• Trail Mix- Milk Chocolate drizzled over chopped nuts and dried fruit
  • Oreo- White chocolate with crushed Oreo
  • Salted Pretzel- Dark Chocolate with crushed pretzel crumbs
  • Rocky Road- mini marshmallows, mini chocolate chips, chopped nuts and dark chocolate
  • Samoa- dark chocolate with toasted coconut
  • Cacao Nibs- Dark chocolate with coconut flakes and cacao nibs

When it’s time to cut your apple, take it out of the fridge for at least 20 minutes to let the caramel soften a little bit before cutting into it.

NOTES:

The more layers you add, the fancier it becomes. If you want a “Gourmet” apple, just keep on adding toppings. That’s why you’re using a sturdy skewer.

Did you toppings slip off the apple a little bit? Drizzle more chocolate over it, roll it in more toppings or just eat it! I’ve never met a caramel apple people weren’t dying to eat.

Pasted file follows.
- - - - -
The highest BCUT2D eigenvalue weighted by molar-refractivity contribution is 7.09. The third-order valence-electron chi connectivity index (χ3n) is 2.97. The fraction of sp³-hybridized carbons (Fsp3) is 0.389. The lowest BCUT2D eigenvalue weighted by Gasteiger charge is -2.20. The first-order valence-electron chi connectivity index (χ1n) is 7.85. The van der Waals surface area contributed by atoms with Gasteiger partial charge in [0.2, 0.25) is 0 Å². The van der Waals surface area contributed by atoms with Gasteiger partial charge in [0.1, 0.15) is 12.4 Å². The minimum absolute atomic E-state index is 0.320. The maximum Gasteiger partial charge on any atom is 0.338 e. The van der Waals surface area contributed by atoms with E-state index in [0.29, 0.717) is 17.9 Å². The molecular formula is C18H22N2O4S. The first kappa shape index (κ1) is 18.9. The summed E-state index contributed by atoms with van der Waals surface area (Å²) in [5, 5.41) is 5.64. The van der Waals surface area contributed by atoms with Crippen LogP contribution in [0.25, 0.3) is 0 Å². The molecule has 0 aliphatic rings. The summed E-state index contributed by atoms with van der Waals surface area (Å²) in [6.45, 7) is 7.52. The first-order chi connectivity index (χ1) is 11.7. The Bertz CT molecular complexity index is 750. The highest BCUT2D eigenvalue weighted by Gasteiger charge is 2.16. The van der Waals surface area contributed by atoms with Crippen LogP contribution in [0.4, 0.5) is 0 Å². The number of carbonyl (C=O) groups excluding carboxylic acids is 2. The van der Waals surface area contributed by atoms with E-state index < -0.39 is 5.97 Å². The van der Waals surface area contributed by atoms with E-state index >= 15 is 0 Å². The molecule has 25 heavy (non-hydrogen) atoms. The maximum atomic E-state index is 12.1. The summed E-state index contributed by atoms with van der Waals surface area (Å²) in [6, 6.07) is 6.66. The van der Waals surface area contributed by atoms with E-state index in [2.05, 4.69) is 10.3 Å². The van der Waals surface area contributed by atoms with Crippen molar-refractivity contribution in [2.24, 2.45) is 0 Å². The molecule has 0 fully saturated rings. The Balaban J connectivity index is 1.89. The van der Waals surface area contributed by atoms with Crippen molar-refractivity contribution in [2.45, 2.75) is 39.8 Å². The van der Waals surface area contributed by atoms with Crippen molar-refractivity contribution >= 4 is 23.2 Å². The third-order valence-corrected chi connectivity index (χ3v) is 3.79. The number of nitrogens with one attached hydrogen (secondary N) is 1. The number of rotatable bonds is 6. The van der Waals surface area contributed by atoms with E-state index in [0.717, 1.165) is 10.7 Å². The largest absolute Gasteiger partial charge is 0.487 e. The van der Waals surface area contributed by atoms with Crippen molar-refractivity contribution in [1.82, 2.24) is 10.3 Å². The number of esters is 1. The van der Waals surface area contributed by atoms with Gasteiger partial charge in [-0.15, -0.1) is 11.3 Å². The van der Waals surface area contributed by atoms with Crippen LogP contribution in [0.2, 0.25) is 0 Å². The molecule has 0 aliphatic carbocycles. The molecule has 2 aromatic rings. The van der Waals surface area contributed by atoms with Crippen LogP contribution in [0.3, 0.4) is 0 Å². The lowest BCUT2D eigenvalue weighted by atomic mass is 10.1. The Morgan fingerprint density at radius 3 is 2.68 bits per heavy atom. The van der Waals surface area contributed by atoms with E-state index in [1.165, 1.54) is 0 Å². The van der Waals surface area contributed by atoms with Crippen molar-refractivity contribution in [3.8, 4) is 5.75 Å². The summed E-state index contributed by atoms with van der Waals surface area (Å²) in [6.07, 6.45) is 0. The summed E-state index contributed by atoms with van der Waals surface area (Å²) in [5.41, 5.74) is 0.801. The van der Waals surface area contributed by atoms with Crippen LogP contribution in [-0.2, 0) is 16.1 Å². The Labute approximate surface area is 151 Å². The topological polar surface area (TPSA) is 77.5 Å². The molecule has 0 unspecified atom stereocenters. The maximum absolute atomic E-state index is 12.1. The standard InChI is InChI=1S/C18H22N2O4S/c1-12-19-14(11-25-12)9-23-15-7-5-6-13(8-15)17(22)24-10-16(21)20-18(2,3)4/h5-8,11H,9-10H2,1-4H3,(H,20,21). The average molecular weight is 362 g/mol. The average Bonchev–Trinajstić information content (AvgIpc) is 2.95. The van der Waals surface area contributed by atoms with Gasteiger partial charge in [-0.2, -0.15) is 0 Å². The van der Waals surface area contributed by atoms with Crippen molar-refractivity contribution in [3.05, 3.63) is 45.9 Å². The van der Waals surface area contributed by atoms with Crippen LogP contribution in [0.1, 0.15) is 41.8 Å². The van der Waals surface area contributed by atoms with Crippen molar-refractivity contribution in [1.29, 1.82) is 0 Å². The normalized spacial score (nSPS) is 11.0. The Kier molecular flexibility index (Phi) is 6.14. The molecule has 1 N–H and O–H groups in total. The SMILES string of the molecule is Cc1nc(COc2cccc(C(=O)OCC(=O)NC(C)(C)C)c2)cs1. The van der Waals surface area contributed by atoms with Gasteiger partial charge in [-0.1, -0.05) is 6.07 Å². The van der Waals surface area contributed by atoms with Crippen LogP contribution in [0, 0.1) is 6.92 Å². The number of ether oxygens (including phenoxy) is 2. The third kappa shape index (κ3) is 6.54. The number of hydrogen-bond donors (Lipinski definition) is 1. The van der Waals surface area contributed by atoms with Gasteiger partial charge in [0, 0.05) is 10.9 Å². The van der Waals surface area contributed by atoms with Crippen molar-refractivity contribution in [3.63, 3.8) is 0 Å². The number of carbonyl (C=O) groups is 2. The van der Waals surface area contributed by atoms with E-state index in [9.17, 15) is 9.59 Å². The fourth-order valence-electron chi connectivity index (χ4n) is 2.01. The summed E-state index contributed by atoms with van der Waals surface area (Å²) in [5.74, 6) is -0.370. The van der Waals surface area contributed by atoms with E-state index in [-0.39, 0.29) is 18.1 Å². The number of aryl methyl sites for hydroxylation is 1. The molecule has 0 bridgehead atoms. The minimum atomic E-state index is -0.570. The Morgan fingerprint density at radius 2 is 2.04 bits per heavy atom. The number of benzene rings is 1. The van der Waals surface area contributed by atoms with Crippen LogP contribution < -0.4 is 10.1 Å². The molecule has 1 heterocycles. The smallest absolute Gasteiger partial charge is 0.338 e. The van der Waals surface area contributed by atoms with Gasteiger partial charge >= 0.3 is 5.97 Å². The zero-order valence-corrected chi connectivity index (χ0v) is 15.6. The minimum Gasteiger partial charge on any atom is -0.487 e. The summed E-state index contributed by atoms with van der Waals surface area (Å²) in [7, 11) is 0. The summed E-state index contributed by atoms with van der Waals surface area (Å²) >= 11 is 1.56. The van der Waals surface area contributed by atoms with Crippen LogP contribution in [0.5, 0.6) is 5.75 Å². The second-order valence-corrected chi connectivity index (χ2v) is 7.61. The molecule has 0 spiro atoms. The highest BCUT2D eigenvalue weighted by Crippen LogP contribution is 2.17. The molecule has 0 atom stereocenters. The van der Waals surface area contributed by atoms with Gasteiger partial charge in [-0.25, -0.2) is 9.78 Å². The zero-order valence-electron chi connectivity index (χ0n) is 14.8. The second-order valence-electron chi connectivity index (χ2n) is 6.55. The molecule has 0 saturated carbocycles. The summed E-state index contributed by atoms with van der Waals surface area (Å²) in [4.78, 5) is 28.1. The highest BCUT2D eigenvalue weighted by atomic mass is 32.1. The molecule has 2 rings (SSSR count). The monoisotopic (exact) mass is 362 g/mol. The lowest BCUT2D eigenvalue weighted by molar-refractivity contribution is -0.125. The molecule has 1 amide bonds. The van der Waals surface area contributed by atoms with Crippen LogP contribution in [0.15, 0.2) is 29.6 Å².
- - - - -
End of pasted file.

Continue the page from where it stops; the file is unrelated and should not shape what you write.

Your apples will keep in the fridge for about a week. If you keep them at room temperature, you’ll want to eat them up in 3-5 days.

When it’s time to eat your apple, we prefer to cut the apples off the stick. Just hold it by the stick, and cut around it making a square, and then cut the chunks into slices. Cut through the toppings first and then the apples. That will help keep the toppings from popping off the apple. If they’ve been kept in the fridge, you’ll want to let them get to room temperature before slicing.

It’s normal to see some moisture released at the puncture point, if there’s caramel all the way to the stick, you may see some bubbles, that’s just the apple juice trying to get out!

More of a visual learner? Follow along with this video to see how we get a gourmet caramel apple using Peter’s Caramel…

To Learn All about Peter’s Caramel, we share all our love in this post.